Kat catnapped!

Kat catnapped!
Kat catnapped!
Kat catnapped!
Kat catnapped!
By Audra Watkins, Vet Nurse, Anexa Vets Ngaruawahia

Kat is a Grey and White Domestic Shorthaired Tabby who lives with a member of my family, in a household with five other cats. He was neutered at five months old, on the day of his surgery he weighed in at 3.3 kg (this was a bit big for his age, but otherwise okay).
After he was neutered, his owners were warned to watch his weight as cats and dogs can easily gain extra weight post neutering. Unfortunately, they did not listen and within a month he weighed in close to 4.5kg! He had an enlarged abdomen and even his tail looked chubby. This is when I catnapped him and took him home for some boot camp style weight loss.

There are two ways for a pet to shed a few extra kilos. The first is all down to the will power of the owner, as they have to put dietary restrictions in place for the pet. The other way is by feeding a special low calorie diet and doing a ‘Jenny Craig’ like weight program with the Vet nurse in your Clinic.

I opted for the first style of weight loss management. With Kat’s previous meal and feeding history, he was about to go on a crash course of not only a reduced amount of food, but also a military style feeding schedule. His old way of eating was to gobble down his biscuits and then go after the other cats’ food as they ate more slowly than he did.

He was switched over to a metabolic type diet, and was fed strictly on the clock twice a day. To stop him from eating all the other cats’ food, he was fed inside his sleeping crate and not let out till the others had completed their meal. He went from getting a whole cup of biscuits a day, plus two packets of wet food, to approximately half a cup of biscuits a day (in line with feeding guidelines for his size and weight) It has been interesting to watch his progress, when he first arrived, he was not able to jump up onto the kitchen bench. I know, gross, a cat on the kitchen bench. But hey you can’t tell a cat ‘No’, they just do as they please. After about three weeks on his reduced controlled diet, he was able to clear the bench in one go! He became much more active and mobile, as seen when he played with the other cats and used the climbing towers.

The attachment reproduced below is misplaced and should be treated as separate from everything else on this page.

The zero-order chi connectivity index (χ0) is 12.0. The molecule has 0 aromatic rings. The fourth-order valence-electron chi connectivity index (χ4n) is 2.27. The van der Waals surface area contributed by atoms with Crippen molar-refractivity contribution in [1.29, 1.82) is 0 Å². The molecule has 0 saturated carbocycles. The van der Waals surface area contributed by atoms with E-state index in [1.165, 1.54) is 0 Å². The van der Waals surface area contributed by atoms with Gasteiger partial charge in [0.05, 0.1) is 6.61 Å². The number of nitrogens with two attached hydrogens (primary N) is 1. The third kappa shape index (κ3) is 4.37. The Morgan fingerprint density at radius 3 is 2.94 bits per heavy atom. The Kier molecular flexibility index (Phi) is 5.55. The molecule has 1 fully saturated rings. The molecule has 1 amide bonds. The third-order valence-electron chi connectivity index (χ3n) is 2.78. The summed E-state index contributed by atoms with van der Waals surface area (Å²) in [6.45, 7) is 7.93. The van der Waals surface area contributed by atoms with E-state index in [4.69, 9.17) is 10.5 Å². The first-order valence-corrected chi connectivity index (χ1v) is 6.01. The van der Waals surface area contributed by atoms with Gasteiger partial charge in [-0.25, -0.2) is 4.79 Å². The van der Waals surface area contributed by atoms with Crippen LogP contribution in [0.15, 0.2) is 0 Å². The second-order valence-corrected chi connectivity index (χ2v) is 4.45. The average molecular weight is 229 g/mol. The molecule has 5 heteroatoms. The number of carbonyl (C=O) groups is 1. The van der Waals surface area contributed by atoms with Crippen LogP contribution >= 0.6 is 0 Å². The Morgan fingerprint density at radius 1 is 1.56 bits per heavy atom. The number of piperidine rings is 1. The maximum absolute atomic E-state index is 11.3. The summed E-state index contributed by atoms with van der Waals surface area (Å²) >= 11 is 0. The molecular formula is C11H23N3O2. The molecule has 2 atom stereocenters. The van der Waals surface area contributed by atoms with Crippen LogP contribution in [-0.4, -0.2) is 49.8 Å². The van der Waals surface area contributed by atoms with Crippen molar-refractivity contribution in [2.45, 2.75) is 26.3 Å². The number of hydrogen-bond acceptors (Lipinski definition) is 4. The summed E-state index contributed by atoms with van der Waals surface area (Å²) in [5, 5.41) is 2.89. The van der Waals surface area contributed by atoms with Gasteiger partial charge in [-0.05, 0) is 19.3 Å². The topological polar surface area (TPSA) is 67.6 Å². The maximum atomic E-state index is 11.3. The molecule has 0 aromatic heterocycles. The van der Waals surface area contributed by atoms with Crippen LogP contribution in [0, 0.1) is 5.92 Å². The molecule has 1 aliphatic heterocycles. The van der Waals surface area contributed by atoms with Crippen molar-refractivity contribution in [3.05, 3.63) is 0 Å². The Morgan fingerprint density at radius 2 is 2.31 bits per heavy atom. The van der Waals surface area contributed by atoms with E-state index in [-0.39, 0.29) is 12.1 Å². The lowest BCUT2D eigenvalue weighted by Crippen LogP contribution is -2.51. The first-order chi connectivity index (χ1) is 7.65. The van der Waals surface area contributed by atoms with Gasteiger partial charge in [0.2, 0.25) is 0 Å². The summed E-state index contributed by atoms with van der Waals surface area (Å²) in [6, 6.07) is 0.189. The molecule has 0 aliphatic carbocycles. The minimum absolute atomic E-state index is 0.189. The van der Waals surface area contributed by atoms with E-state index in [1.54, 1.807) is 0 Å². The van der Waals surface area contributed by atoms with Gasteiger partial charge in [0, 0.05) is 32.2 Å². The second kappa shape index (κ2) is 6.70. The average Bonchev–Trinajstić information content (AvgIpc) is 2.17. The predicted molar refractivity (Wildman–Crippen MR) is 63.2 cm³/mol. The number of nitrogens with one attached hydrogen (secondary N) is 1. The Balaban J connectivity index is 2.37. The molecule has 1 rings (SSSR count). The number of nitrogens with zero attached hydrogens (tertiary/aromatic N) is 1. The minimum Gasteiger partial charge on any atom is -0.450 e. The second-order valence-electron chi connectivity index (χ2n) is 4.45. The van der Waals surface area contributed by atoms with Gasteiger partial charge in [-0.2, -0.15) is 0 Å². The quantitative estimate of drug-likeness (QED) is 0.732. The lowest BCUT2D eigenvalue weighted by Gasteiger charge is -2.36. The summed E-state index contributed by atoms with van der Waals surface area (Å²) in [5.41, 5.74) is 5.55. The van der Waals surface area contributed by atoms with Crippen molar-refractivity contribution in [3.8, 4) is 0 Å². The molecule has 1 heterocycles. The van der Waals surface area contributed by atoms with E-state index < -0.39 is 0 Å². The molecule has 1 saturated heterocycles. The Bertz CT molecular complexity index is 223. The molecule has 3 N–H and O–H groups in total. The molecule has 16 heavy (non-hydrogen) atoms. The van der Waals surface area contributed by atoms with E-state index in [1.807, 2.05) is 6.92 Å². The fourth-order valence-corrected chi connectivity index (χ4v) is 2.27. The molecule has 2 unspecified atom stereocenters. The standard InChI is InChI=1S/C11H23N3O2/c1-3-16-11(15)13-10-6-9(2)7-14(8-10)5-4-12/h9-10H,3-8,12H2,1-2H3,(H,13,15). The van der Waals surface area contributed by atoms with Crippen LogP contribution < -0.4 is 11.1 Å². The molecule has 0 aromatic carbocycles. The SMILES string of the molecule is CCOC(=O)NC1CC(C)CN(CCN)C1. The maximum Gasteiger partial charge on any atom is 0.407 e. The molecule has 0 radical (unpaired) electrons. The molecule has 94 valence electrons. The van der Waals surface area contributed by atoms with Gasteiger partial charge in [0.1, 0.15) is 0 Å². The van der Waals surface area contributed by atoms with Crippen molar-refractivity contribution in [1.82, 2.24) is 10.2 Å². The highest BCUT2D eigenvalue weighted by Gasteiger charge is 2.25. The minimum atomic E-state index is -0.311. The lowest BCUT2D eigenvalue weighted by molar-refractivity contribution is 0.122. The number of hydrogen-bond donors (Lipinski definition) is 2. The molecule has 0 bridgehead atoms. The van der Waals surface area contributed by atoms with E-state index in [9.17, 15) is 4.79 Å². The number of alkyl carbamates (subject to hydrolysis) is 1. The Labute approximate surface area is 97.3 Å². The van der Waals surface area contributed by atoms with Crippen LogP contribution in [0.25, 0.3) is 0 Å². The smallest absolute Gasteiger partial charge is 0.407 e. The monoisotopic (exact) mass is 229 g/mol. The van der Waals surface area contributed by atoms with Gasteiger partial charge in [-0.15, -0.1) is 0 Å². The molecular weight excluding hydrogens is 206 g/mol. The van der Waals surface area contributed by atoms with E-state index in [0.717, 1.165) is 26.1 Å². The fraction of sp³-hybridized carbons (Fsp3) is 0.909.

It is a little more difficult to see a waist appear in cats compared to dogs. By feeling over their body particularly the rib cage, you should be able to determine if they have lost any weight. You want to be able to feel the ribs, with a slight covering of fat, if you have to press hard to feel their ribs you need to lower their daily rations and up their exercise. A weigh in on a set of scales every two to four weeks will also help you monitor their progress.
After living with me for the last three months, Kat is now back to a normal weight of 3.3 kg and he is now eight months old and full of beans – a little too much at times, as he zooms around the house chasing the other cats non stop. As Kat is no longer carrying all this extra weight his joints will not suffer and he will have less chance of the bladder problems overweight male cats can have.

So if you have a cat or dog that looks a bit chunky, please make an appointment with one of our Anexa Vet Nurses. They can help set up a weight loss plan, or provide enrichment ideas that you can try at home with your pet, that may help your pet get beach body ready without them needing to go onto a special diet. Bookings are essential.




Date Added: Tuesday, 13th August 2019


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